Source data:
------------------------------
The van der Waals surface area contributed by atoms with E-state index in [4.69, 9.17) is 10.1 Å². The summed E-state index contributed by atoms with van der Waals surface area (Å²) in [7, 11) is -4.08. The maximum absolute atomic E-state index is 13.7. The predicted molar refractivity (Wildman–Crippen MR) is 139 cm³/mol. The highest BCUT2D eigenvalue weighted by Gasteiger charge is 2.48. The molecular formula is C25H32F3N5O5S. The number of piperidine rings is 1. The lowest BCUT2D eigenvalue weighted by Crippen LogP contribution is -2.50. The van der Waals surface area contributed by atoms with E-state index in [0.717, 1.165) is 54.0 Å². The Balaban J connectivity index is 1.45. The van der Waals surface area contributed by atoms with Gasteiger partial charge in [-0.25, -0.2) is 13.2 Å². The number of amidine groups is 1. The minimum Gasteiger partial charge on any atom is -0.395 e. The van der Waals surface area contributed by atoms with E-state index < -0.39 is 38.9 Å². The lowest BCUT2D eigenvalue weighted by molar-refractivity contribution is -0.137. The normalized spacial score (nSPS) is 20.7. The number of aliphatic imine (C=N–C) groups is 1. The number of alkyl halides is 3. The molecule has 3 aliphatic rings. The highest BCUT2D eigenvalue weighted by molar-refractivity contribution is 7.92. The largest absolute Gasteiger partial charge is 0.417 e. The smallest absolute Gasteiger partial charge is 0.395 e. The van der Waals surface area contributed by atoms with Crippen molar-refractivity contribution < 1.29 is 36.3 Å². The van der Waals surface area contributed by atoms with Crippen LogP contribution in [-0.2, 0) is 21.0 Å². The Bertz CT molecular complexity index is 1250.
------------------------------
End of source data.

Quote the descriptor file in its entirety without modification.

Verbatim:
The van der Waals surface area contributed by atoms with E-state index in [4.69, 9.17) is 10.1 Å². The summed E-state index contributed by atoms with van der Waals surface area (Å²) in [7, 11) is -4.08. The maximum absolute atomic E-state index is 13.7. The predicted molar refractivity (Wildman–Crippen MR) is 139 cm³/mol. The highest BCUT2D eigenvalue weighted by Gasteiger charge is 2.48. The molecular formula is C25H32F3N5O5S. The number of piperidine rings is 1. The lowest BCUT2D eigenvalue weighted by Crippen LogP contribution is -2.50. The van der Waals surface area contributed by atoms with E-state index in [0.717, 1.165) is 54.0 Å². The Balaban J connectivity index is 1.45. The van der Waals surface area contributed by atoms with Gasteiger partial charge in [-0.25, -0.2) is 13.2 Å². The number of amidine groups is 1. The minimum Gasteiger partial charge on any atom is -0.395 e. The van der Waals surface area contributed by atoms with E-state index < -0.39 is 38.9 Å². The lowest BCUT2D eigenvalue weighted by molar-refractivity contribution is -0.137. The normalized spacial score (nSPS) is 20.7. The number of aliphatic imine (C=N–C) groups is 1. The number of alkyl halides is 3. The molecule has 3 aliphatic rings. The highest BCUT2D eigenvalue weighted by molar-refractivity contribution is 7.92. The largest absolute Gasteiger partial charge is 0.417 e. The smallest absolute Gasteiger partial charge is 0.395 e. The van der Waals surface area contributed by atoms with Crippen molar-refractivity contribution < 1.29 is 36.3 Å². The van der Waals surface area contributed by atoms with Crippen LogP contribution in [-0.2, 0) is 21.0 Å². The Bertz CT molecular complexity index is 1250.